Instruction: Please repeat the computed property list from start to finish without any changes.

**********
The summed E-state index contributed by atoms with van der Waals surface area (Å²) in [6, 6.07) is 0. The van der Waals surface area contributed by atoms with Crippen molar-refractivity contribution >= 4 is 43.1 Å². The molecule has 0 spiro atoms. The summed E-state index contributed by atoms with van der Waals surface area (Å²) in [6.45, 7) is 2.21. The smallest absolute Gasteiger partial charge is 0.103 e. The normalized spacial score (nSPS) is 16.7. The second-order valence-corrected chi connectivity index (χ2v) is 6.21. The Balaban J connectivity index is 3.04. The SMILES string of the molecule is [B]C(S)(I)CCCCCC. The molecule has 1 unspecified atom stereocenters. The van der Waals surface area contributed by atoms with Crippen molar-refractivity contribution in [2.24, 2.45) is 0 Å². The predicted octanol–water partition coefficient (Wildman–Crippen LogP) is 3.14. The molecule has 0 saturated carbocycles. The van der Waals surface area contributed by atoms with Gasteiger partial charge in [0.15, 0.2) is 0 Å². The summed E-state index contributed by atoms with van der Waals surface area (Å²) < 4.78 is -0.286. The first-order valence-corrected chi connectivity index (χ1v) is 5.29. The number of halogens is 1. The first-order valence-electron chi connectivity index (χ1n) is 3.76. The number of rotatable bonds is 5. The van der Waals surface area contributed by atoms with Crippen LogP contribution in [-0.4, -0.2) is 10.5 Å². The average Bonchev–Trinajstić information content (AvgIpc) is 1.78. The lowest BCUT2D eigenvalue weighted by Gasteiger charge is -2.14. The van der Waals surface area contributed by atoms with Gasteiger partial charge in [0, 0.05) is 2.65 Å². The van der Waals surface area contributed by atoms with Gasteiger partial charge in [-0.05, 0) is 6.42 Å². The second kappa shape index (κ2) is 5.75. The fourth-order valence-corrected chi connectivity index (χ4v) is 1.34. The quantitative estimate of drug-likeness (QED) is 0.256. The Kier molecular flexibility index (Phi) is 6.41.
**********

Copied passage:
The summed E-state index contributed by atoms with van der Waals surface area (Å²) in [6, 6.07) is 0. The van der Waals surface area contributed by atoms with Crippen molar-refractivity contribution >= 4 is 43.1 Å². The molecule has 0 spiro atoms. The summed E-state index contributed by atoms with van der Waals surface area (Å²) in [6.45, 7) is 2.21. The smallest absolute Gasteiger partial charge is 0.103 e. The normalized spacial score (nSPS) is 16.7. The second-order valence-corrected chi connectivity index (χ2v) is 6.21. The Balaban J connectivity index is 3.04. The SMILES string of the molecule is [B]C(S)(I)CCCCCC. The molecule has 1 unspecified atom stereocenters. The van der Waals surface area contributed by atoms with Crippen molar-refractivity contribution in [2.24, 2.45) is 0 Å². The predicted octanol–water partition coefficient (Wildman–Crippen LogP) is 3.14. The molecule has 0 saturated carbocycles. The van der Waals surface area contributed by atoms with Gasteiger partial charge in [0.15, 0.2) is 0 Å². The summed E-state index contributed by atoms with van der Waals surface area (Å²) < 4.78 is -0.286. The first-order valence-corrected chi connectivity index (χ1v) is 5.29. The number of halogens is 1. The first-order valence-electron chi connectivity index (χ1n) is 3.76. The number of rotatable bonds is 5. The van der Waals surface area contributed by atoms with Crippen LogP contribution in [-0.4, -0.2) is 10.5 Å². The average Bonchev–Trinajstić information content (AvgIpc) is 1.78. The lowest BCUT2D eigenvalue weighted by Gasteiger charge is -2.14. The van der Waals surface area contributed by atoms with Gasteiger partial charge in [0, 0.05) is 2.65 Å². The van der Waals surface area contributed by atoms with Gasteiger partial charge in [-0.05, 0) is 6.42 Å². The second kappa shape index (κ2) is 5.75. The fourth-order valence-corrected chi connectivity index (χ4v) is 1.34. The quantitative estimate of drug-likeness (QED) is 0.256. The Kier molecular flexibility index (Phi) is 6.41.